The best recordings of Poulenc's Flute Sonata

We search for the finest recordings of Poulenc's complex yet charming Flute Sonata

Poulenc's Flute Sonata best recordings
Published: May 1, 2019 at 9:00 am

A successful performance of the Sonata needs an acute sense of interaction between the players. All chamber music demands that, you might well argue, but Poulenc’s fine-spun tissues require an unusual intimacy. The flute’s melodic line throughout the first movement, for instance, is practically a stream of consciousness, as it reacts to the piano’s changes of key. The secret lies in the balance of the phrases, the way one leads on to another, the way any speed changes are organic.


Then there’s sheer beauty of sound. Poulenc took great care to make his music beautiful: the instrumental sound must match it. That’s affected by changing fashions, perhaps unfortunately. Rampal’s own 1969 recording with his fellow Frenchman Robert Veyron-Lacroix, on the Erato label, seems now to have a troubling vibrato, though his filmed performance of the slow movement with Poulenc himself ten years earlier (not available at present) is truly lovely.

Thirdly, it is not an easy work to play. The visceral dislike that the piece inspires in just a few musicians perhaps stems from their pre-emptive wince as yet another young flute player embarks upon that opening arpeggio.

The best recording of Poulenc's Flute Sonata

Sharon Bezaly (flute), Ronald Brautigam (piano)

The recording that works best, with beautiful sound, conversational fluency and technical brilliance is from the Israeli flautist Sharon Bezaly and Dutch pianist Ronald Brautigam, made for the BIS label in 2008.

Admittedly, Bezaly and Brautigam’s attention to detail is not always perfect – at one point, for instance, Brautigam smoothes one of Poulenc’s important semitones into a mere octave – and their slow movement is perhaps a little fast (though, paradoxically, still full of repose). Overall, however, this is pretty breathtaking stuff. The two players have a theatricality about them that Poulenc himself would have appreciated.

Three other great recordings

Adam Walker (flute)
Opus Arte OACD9012D

Poulenc was never concerned about being ‘modern’ – he affected a weary indifference to the 1950s critics who thought him an irrelevance. (Incidentally, how usefully his music demonstrates the difference between ‘modern’ and ‘original’). Unfortunately, even those who love his music can be lulled into inattention by the apparent familiarity of the material (see also ‘The best recording’, left), and Adam Walker and James Baillieu’s 2013 recording shows several such misreadings in the piano. That’s a pity, because they have a wonderful rapport, and right at the outset they show that Poulenc’s tempo marking Allegro malinconico (fast, melancholy) need not be an oxymoron, as some writers have suggested.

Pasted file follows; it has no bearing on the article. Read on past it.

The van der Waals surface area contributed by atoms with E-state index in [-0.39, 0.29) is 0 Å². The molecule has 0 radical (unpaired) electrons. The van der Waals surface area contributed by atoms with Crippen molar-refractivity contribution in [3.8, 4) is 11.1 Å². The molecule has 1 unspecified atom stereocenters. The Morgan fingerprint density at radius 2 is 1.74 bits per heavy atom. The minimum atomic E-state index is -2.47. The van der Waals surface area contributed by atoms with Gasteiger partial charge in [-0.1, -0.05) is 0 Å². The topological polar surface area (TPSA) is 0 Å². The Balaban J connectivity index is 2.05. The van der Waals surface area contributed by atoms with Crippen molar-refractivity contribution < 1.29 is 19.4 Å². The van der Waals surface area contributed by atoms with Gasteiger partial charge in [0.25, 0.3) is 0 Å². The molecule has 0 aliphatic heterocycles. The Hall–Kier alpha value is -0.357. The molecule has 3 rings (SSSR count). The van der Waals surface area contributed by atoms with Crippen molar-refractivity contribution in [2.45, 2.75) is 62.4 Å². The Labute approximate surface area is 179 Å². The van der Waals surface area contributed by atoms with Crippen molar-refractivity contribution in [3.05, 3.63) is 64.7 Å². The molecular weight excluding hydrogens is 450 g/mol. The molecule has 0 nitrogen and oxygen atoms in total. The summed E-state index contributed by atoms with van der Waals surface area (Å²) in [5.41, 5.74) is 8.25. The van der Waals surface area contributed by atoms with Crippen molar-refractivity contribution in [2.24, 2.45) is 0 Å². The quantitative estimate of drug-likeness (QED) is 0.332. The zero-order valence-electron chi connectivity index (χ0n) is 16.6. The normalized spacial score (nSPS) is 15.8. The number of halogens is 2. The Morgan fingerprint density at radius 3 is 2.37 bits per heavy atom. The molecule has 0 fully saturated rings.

Philippa Davies (flute)
Hyperion CDA 672556 1998

These two musicians from the Nash Ensemble have a wonderful understanding of the relationship between Poulenc’s melody and harmony. Ian Brown is one of few pianists to take Poulenc at his word where pedalling is concerned, and Philippa Davies’s sound in the slow movement especially is ravishing. The CD, recorded in 2010, also presents Poulenc’s wind music and the violin and cello sonatas.

Guy Eshed (flute)
Nimbus NI 6121

The thoughtful duo of flautist Guy Eshed and pianist Tim Horton, who are both members of Music in the Round’s Ensemble 360, make some very interesting tempo decisions about Poulenc’s tenuto marks in the third movement. The playing is beautiful, but their slow movement slightly falls apart in the middle. With all of Poulenc’s music for piano and wind instruments featured on this 2010 disc, there is much else to enjoy here.

And one to avoid…

Wolfgang Schulz (flute)

Schulz was the principal flautist in the Vienna Philharmonic. His playing has a brisk efficiency that reminds us that the particular skills required for orchestral playing are not always helpful elsewhere. Worse, pianist Madoka Inui catastrophically misreads a clef in the slow movement, turning the suave perfect cadence that introduces the melancholy waltz into complete nonsense. You’d have thought someone, somewhere, might just have noticed.


Sponsored content